Author: Alan Reynolds
There is nothing as tragic as man’s inhumanity to man; what triggers such hatred that some are prepared to give up their own existence to destroy another’s way of life?
In his latest action-packed thriller Alan Reynolds explores the conditioning of the jihadists as we follow a young Iraqi, Tariq and his quest for revenge and martyrdom. We also learn about the SAS soldier who has to live with the consequences of war and his own demons of conflict. He attains an odd solace in the isolation of working on a North Sea Oil Rig but these two worlds collide with explosive results.
“War may sometimes be a necessary evil. But no matter how necessary, it is always an evil, never a good. We will not learn how to live together in peace by killing each other’s children.”
See interview with Alan Reynolds speaking about The Sixth Pillar:
What others said…
If you love an intriguing plot, this book is for you…
– Lynn Newhart
Can’t wait for the next!…
Loved it, such easy reading with a gripping story line, this is yet another book from Alan Reynolds that has enthralled me!
– Chris Wren
The Sixth Pillar is such a brave book… With an almost cold emotional detachment it investigates how suicide bombers might come to choose their fatal path and what the damages of war can be – both on a personal front and on an international basis.
Tariq has never known anything but war, devastation and corruption. After losing his family during a British SAS mission in Iraq he is then brought up by a Muslim cleric, grieving for the loss of his own two sons. Tariq grows up with two passions: his religion and engineering, which though safe enough in the right hands, prove to be a dangerous combination. His adopted father leads him down the path of martyrdom without quite realising what he is setting in motion.
Terrorist attacks are something that many of us will find entirely unthinkable and horrifying. Yet in this novel, Reynolds gives enough insight and impetus to show how someone could perhaps choose that route. Not that he condones it; Tariq is still a hard character to like, though you may sympathise at times, he never seems to develop any emotional depth beyond hatred. British soldier Rory Calderwood, whose story we also follow, isn’t a great deal warmer. Indeed, his inability to get over his actions in the war may go some way to explaining the horrors responsible for creating mindsets like Tariq’s.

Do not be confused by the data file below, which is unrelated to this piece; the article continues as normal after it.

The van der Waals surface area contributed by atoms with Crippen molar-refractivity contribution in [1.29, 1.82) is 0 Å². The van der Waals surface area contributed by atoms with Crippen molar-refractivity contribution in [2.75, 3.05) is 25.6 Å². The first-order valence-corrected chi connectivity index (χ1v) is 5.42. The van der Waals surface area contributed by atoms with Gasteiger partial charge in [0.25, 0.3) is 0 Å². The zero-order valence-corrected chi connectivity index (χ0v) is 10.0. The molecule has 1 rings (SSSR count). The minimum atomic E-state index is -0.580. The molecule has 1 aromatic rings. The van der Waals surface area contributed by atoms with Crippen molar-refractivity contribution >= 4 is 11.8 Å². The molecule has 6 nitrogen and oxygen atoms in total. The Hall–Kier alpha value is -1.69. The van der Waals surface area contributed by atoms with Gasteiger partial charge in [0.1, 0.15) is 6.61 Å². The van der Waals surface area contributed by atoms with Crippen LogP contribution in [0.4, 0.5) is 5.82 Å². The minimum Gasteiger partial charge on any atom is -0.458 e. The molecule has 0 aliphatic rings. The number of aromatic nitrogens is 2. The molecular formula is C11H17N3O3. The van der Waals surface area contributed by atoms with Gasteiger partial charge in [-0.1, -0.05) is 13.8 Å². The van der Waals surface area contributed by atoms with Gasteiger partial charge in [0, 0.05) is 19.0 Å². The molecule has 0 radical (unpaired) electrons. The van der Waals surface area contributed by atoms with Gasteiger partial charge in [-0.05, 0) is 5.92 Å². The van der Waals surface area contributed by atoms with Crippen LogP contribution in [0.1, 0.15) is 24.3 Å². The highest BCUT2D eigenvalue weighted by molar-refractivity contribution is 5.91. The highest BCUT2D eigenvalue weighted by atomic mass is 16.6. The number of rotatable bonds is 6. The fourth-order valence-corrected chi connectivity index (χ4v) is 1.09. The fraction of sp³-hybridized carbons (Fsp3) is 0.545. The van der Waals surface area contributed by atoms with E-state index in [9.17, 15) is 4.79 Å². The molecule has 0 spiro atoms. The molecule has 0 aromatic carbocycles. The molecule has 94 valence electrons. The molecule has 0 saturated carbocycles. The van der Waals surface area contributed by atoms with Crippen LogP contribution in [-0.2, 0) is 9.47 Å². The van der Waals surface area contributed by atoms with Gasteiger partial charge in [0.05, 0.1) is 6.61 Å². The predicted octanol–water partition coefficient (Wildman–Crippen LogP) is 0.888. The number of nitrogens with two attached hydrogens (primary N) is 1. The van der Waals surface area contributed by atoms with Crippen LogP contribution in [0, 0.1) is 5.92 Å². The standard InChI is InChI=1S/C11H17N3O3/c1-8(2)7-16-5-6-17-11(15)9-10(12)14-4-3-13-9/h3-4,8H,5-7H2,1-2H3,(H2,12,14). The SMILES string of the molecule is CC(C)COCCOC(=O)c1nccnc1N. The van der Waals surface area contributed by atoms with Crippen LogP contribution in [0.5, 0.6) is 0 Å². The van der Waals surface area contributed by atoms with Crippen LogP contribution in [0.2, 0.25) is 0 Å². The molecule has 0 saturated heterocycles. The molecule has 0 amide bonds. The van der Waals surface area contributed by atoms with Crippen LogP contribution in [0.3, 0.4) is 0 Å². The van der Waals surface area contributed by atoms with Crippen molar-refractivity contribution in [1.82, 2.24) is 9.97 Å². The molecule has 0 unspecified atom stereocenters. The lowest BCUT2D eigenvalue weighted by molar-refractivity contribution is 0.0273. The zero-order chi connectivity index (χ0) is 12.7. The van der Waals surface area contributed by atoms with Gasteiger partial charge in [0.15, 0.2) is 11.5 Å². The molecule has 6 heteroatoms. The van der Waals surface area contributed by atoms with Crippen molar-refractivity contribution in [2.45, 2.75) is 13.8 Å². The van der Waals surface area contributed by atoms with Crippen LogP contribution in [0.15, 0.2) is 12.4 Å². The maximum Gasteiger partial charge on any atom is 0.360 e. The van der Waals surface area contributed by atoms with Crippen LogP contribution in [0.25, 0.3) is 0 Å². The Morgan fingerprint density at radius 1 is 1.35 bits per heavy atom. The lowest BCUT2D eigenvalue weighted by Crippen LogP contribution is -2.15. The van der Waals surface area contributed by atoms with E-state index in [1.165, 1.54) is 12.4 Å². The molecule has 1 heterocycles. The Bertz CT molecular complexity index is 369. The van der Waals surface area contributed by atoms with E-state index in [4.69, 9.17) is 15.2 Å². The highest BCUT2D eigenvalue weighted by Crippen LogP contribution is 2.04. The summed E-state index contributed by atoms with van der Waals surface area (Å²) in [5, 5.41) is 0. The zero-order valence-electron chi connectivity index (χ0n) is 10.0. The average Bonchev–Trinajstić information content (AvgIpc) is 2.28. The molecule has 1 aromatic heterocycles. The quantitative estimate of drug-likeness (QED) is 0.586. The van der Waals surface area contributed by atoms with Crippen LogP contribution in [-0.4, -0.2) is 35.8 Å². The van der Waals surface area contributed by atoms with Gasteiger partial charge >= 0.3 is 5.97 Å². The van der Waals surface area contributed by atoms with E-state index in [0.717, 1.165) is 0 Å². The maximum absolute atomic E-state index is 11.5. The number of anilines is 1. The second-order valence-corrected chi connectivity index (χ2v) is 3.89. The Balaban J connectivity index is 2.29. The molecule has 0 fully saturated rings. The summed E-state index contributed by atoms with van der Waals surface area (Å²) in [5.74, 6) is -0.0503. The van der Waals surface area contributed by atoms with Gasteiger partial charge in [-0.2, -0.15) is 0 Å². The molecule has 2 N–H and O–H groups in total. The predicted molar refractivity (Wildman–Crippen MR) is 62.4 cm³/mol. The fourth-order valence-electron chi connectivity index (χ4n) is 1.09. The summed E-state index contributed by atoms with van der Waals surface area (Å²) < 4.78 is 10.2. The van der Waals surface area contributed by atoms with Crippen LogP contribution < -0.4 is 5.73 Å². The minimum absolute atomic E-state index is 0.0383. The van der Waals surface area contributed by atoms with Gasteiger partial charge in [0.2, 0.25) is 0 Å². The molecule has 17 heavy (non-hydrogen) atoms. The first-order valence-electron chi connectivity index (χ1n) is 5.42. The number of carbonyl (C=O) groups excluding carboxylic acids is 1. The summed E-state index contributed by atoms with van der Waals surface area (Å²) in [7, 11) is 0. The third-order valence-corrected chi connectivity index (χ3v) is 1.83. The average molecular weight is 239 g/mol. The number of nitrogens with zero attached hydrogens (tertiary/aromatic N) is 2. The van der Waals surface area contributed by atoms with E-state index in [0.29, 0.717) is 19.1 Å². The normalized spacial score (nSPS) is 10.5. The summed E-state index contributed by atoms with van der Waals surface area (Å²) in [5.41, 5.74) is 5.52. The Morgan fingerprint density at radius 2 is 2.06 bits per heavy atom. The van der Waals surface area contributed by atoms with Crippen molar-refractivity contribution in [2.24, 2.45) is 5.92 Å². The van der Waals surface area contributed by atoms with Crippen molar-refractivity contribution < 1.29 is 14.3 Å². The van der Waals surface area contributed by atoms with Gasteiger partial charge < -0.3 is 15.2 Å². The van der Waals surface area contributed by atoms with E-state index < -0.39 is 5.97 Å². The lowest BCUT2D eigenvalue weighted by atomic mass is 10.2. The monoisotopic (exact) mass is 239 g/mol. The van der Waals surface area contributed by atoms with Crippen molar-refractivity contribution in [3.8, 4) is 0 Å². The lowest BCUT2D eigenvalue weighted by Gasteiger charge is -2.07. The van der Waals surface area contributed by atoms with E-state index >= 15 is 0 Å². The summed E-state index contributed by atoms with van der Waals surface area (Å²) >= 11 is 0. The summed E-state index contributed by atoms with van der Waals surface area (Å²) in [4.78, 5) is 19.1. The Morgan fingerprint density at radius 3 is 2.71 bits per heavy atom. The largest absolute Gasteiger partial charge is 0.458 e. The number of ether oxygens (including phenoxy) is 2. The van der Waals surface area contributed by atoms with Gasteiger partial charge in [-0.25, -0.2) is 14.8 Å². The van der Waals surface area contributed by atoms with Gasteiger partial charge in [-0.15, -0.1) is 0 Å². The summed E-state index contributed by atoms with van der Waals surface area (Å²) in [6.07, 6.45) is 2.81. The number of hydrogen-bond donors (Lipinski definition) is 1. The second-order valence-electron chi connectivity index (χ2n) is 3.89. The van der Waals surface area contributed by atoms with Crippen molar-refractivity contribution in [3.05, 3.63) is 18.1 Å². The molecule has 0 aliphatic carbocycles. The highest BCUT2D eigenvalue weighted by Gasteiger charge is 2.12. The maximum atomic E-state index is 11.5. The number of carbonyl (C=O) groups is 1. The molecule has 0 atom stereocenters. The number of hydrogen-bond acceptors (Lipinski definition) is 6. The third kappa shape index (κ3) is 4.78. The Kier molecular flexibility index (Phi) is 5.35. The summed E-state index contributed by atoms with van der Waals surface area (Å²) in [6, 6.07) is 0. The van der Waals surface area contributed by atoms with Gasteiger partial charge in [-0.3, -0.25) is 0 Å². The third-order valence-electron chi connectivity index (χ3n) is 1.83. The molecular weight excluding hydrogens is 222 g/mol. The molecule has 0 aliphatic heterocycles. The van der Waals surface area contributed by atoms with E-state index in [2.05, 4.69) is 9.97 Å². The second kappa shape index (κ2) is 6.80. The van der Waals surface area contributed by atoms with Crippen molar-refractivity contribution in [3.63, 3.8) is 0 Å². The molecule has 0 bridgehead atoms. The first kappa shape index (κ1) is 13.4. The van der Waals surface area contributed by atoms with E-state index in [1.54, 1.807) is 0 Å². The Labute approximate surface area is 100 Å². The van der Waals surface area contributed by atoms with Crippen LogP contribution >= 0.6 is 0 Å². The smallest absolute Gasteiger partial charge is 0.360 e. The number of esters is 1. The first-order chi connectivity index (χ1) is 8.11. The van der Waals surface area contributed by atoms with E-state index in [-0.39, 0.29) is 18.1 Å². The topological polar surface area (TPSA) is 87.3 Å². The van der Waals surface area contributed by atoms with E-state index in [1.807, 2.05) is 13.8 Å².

This isn’t a cosy novel to read but what you learn is definitely worth the discomfort it may give you.
– Nikki Mason
…a courageous book, although the author tells a story without grinding axes…
The main points of view are two: – one is that of a former Special Forces battalion leader who has fought in the Iraq War and carries the scars in his mind and his heart in his later work on an offshore oil rig. Rory tries to form meaningful relationships, and for a while succeeds, but his war experience has taken its toll and he’s not an easy companion for a woman. – the other viewpoint is that of Tariq, whose history is connected with Rory in a way that neither of them knows.
Tariq is an Iraqi orphan, for whom the war was much more devastating, and his later childhood and growing up in Basra sets him on the road to an extreme act. I feel that Alan Reynolds has managed to portray Tariq in a way that doesn’t bring us to sympathize, exactly, but to understand his feelings, his bewilderment on arrival in Britain, his difficulty in accepting different behaviours from what he has been used to. This is a story, an adventure, but Alan Reynolds has courageously taken on tough themes – war, terrorism, religious differences, racism – and their effect on these two persons and others. I feel he did this in a sensitive way, with a good objectivity and knowledge of what he’s writing about.
– Valeria Salvemini
I look forward to reading more of Mr. Reynolds fine work…
Author Alan Reynolds propels the reader deep inside the world of Islamic jihad conditioning and culture in this wonderful novel about war and its long-term social consequences. Reynolds literary prose and timing are impeccable as he takes you from the deserts of southern Iraq to an oil platform off the coast of Britain. What makes a young person (Tariq) become so enamoured in sacred ideals that he is eager to commit suicide if given the opportunity to strike a blow against what his religious faction deems a Great Evil? Reynolds answers this most-often-asked question of our times and many more in this superb suspense novel. It is my customary habit to read one chapter a night from my bedside table before sleeping. The Sixth Pillar lengthened my reading time to four or more chapters per night before I finished… always a good sign. The ending was much more than satisfactory but still left enough mystery that I believe a sequel could be in the works? ‘
– Randall R Peterson
…captivating read from the first chapter…
A thriller that draws you into the Muslim ways and how different factions of that faith interpret the Koran and how the jihad martyrs justify the killing of innocent people. The author gives you an insight into what it must have been like during the war in Iraq and also the war on terrorists in our own communities at home. I found the book to be a thought provoking read and as with his other books I didn’t want to put it down.
– Sarah K